Sunday, January 02, 2022

Tonight's Movie: Arabesque (1966) - A Kino Lorber Blu-ray Review

ARABESQUE (1966), a suspense thriller directed by Stanley Donen (CHARADE), is available from Kino Lorber on a Special Edition Blu-ray.

Gregory Peck stars as David Pollock, an American professor in England caught up in espionage, with multiple people, including a Middle Eastern prime minister and a nasty businessman, wanting him to decipher a scrap of paper with some ancient hieroglyphics.

Soon David is also mixed up with Yasmin (Sophia Loren), the businessman's mistress, and David's experience quickly goes from mildly crazy to downright nuts.

I have a funny ARABESQUE memory: Many years ago I started to watch it late at night with our oldest daughter, and we were so unsettled by the opening sequence with an optometrist that we decided to take the movie out and watch something a little less tense! I got past that sequence this time and found the movie becomes more lighthearted from that point, and I enjoyed it quite well.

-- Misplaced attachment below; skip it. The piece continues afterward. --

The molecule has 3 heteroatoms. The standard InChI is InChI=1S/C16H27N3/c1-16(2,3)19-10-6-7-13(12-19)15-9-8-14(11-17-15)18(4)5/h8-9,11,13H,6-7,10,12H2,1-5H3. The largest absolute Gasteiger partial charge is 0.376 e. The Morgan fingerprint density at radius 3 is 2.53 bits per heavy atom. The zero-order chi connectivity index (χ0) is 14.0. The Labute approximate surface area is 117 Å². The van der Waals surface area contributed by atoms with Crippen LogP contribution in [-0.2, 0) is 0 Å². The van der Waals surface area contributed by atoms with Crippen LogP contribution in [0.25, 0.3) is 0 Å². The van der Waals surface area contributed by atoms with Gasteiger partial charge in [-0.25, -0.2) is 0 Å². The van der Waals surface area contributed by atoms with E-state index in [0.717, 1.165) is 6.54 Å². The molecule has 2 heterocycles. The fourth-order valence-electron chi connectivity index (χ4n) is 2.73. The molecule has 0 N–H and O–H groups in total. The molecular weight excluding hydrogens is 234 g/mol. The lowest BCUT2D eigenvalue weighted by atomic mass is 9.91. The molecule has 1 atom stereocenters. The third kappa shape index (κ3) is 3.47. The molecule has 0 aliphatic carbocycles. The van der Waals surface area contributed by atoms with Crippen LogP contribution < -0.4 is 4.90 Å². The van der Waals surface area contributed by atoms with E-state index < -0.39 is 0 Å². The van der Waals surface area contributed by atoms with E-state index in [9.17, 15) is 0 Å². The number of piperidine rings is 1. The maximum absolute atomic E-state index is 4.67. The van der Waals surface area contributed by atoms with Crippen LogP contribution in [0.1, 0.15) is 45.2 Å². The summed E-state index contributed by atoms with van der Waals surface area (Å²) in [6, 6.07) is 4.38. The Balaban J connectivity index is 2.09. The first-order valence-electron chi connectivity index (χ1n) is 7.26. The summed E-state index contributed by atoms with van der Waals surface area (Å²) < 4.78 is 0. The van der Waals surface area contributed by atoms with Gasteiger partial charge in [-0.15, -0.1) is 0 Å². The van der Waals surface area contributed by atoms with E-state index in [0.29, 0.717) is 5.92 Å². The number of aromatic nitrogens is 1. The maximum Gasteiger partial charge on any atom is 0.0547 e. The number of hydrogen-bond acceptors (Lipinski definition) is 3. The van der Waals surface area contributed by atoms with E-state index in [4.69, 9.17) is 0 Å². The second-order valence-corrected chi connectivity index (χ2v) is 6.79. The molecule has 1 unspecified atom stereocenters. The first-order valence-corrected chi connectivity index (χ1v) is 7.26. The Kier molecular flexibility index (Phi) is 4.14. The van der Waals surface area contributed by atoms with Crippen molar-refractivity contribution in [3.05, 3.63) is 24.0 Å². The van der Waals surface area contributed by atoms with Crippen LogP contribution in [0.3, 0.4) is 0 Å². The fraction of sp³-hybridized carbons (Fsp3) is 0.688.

It's a visually striking film beginning with the opening titles by Maurice Binder. Loren wears a wardrobe by Christian Dior and the music is by Henry Mancini, so the movie has tons of great '60s style, filmed by Christopher Challis. Some of Challis's shots are quite creative.

I've come to realize in recent years that I often find Peck on the bland side; he's reasonably animated here but is not the reason to watch the film. That honor goes to Loren, who is clearly having a blast playing a woman who lies about as much as Cary Grant's character does in Donen's CHARADE (1963). She's lively, gorgeous, tons of fun to watch, and thankfully onscreen at least as much as Peck. A scene where he hides in Loren's shower is particularly amusing.

I saw one twist coming from the opening scenes but that didn't diminish my enjoyment. There's little character depth in this one, but it's a fun 105-minute romp which joins other mid '60s spy thrillers also available from Kino Lorber, including Peck's MIRAGE (1965), and BLINDFOLD (1966) starring Rock Hudson and Claudia Cardinale.

Kino Lorber's widescreen Blu-ray print is a nice, crisp print with a solid soundtrack.